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Filmmaking Actually Ep. 6 - "How Do You Documentary?? With Ansley Sawyer (Part 2)"

Updated: Apr 4

Join Koura Linda in part two of a two-part series as she discusses the ins and outs and ups and downs of making documentary films with award-winning producer and director Ansley Sawyer! Along with director Brandon Li, their films Hong Kong Strong and Nomads of Mongolia were featured as part of the National Geographic Short Film Showcase. And Ansley's directorial debut "Like We Don't Exist" focuses on a refugee community along the Thai-Burmese border, and the uncertain future they face amid the longest ongoing civil war in the world. Want to learn from the perspective of a seasoned documentary filmmaker the way to approach making docs, whether locally or globally? Then listen to this!


If you want to ask a question or just want to say hello, you can write to us at filmmakingactually(at)gmail(dot)com! You can also sign up for our mailing list through the "Contact Us" section of our website, for filmmaking tips and tricks, along with all the latest projects and updates on what we are working on.


Below please find a transcript of this episode. Episodes are also available as audio-only podcasts here or with subtitles in this video:






How Do You Documentary?? With Ansley Sawyer (Part 2)


Hello, my name is Koura Linda, and welcome to my podcast, "Filmmaking (Actually)"!


This is part two of a two-part series featuring a very special guest, award-winning documentary filmmaker Ansley Sawyer. Enjoy!


KOURA: So, this is what I'm thinking. A lot of the people, so far who I found, who are listening to this are newer filmmakers, are people who are trying to get into filmmaking, who want to start for the first time. And for a narrative, you know, you have to either have a script, or a story, or an idea. And then you have to find funding. And then you have to find a cast and a crew. And then you have to do a shoot schedule. There's very exact sequences because you need a certain amount of money. You can take your script, do a breakdown. How many days is it going to be? How many people? How much food? How much for hotels? How many accommodations? But for a documentary, I guess, if you were to walk through the whole process —


ANSLEY: I think I've got an Ansley Sawyer process, that's derived from a Brandon Li process, that's been informed by my life experience and my theories on how to humanize any subject into an interesting and compelling short story. If I had to give you why I tell stories and how, that would be it in a nugget. And I think a lot of people could agree with that motivation. But my processes wouldn't work for them, and my workflow wouldn't necessarily be a part of theirs, and so I think it's really important. I was interviewing a little kid last week for a video about a non-profit that works with little kids and arts and crafts. And I did not expect this bit of wisdom, it really struck me! It was a question about creativity, and I was like, "How do you respond to people who say that arts and crafts isn't important?" And she said, "Well, if you're not feeling creative, that means that you haven't made art in a long time." And I was like, “Oh my God, that's genius!” That's so freaking cool. Because I constantly, as a creative professional, overthink everything. And get in my own way constantly about, should I budget for six days, should I budget for five days, you know? Or should I should I make this choice, should I hire a fixer and a driver, or should they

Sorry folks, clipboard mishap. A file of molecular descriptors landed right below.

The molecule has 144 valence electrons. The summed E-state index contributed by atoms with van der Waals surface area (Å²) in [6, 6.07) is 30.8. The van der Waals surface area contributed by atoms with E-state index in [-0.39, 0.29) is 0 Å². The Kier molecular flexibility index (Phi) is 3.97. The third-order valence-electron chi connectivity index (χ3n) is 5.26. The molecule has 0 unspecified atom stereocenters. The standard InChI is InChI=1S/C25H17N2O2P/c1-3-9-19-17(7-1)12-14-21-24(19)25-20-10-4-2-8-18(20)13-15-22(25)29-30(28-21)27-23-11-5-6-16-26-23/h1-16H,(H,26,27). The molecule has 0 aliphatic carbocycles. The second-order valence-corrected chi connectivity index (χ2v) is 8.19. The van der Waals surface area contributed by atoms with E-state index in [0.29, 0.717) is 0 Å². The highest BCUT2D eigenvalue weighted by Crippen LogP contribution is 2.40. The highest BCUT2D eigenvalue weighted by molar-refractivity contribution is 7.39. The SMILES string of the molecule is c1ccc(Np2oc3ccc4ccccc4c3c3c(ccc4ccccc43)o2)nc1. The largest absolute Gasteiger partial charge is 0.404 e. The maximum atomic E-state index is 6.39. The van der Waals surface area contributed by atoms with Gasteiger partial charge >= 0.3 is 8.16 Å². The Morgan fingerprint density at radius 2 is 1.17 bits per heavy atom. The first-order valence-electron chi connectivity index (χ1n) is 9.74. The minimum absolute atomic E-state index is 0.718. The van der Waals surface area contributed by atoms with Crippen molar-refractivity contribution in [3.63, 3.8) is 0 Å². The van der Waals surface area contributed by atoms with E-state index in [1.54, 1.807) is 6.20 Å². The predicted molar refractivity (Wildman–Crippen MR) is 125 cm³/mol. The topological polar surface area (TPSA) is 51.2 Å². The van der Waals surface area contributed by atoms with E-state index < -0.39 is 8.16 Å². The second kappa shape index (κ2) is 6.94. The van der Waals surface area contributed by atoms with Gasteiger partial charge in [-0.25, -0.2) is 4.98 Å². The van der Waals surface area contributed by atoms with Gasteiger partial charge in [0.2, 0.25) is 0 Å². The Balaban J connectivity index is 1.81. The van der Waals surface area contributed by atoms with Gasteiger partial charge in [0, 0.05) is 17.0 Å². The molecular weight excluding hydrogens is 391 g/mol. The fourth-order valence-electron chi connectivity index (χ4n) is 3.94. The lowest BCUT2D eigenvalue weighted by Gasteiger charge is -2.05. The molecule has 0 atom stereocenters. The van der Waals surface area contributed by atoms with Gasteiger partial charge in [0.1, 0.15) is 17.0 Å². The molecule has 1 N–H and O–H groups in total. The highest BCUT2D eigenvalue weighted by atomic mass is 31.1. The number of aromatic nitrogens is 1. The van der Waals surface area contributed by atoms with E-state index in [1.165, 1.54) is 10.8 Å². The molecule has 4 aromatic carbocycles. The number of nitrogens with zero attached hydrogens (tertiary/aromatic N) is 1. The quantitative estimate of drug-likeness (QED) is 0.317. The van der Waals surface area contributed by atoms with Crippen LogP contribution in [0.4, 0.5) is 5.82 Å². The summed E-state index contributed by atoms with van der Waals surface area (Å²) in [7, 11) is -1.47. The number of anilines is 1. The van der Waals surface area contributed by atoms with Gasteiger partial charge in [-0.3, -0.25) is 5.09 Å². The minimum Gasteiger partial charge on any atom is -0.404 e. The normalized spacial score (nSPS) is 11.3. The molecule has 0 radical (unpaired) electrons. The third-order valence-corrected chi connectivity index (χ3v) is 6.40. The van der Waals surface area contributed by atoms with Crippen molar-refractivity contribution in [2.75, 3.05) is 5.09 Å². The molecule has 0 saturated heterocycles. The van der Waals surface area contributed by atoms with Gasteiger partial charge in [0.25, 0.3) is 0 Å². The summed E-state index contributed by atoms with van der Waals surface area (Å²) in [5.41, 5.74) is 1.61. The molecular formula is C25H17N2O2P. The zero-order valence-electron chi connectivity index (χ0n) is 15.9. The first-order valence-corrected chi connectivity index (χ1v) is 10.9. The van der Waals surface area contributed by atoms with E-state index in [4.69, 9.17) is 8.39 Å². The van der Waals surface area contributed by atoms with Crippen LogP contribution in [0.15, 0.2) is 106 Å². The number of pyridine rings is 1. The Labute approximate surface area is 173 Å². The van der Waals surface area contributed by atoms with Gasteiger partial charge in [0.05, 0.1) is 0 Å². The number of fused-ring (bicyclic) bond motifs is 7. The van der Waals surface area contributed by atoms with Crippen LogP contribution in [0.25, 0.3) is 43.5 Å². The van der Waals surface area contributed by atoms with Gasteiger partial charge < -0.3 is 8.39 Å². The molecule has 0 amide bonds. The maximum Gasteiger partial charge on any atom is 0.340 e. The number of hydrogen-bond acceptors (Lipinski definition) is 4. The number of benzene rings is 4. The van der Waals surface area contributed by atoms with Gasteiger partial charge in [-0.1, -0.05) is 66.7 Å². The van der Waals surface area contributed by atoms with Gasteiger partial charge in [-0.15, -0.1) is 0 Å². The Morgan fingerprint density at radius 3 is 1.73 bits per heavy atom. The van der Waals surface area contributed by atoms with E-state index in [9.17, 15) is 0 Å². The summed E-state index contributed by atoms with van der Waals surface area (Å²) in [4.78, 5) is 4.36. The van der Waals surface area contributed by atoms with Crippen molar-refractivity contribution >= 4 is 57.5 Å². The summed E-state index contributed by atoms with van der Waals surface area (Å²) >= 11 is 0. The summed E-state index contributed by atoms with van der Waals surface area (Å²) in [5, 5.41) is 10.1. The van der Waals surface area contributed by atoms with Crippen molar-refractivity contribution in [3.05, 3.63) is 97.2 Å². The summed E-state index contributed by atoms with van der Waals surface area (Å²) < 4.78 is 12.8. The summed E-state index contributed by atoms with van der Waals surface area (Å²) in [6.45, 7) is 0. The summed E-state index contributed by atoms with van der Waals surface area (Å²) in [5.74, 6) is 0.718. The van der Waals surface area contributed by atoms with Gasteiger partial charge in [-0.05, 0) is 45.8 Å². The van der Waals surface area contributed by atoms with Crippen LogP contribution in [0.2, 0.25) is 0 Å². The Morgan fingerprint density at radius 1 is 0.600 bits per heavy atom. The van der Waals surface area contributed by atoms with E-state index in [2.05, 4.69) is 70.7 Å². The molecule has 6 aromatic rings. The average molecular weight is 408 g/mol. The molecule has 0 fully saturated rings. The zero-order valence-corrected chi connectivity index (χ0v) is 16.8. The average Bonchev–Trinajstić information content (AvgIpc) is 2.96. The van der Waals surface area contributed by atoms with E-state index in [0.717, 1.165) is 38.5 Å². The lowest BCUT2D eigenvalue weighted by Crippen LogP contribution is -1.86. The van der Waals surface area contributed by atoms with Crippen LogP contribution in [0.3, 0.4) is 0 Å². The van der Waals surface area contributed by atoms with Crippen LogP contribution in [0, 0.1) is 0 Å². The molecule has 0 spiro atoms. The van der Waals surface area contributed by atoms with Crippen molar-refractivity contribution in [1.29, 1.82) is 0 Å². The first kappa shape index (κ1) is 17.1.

KOURA: What's a fixer? Sorry for cutting you off.


ANSLEY: It's okay. A fixer is a local guide who speaks the language and can introduce you to communities that you're trying to gain access to, and or help integrate your questions about — It's more than being a tourist, and they understand that you're there trying to capture a story, and they're there trying to help connect you to the story because they're from the story.


KOURA: Right.


ANSLEY: That's a fixer.


KOURA: Okay.


ANSLEY: So I constantly, constantly overthink things. And especially since a lot of this is destination-based, all I can do is think before I get there. And what I would recommend is, don't overthink it. Just make art so that you can feel creative. And what that looks like is, go out and do a camera test. Like, let's go back to the ballet dancer in New York example. Okay, go and film people doing ballet in rehearsal. Not even the full sequence, not even a scene, not even a story. Just take your camera out as part of your research and your development, and say “What camera motion is interesting to me here”. Again, this is the Ansley Sawyer practice, so I'm the director and the producer and the shooter so this isn't going to translate well to a lot of people, but use your analogous minds.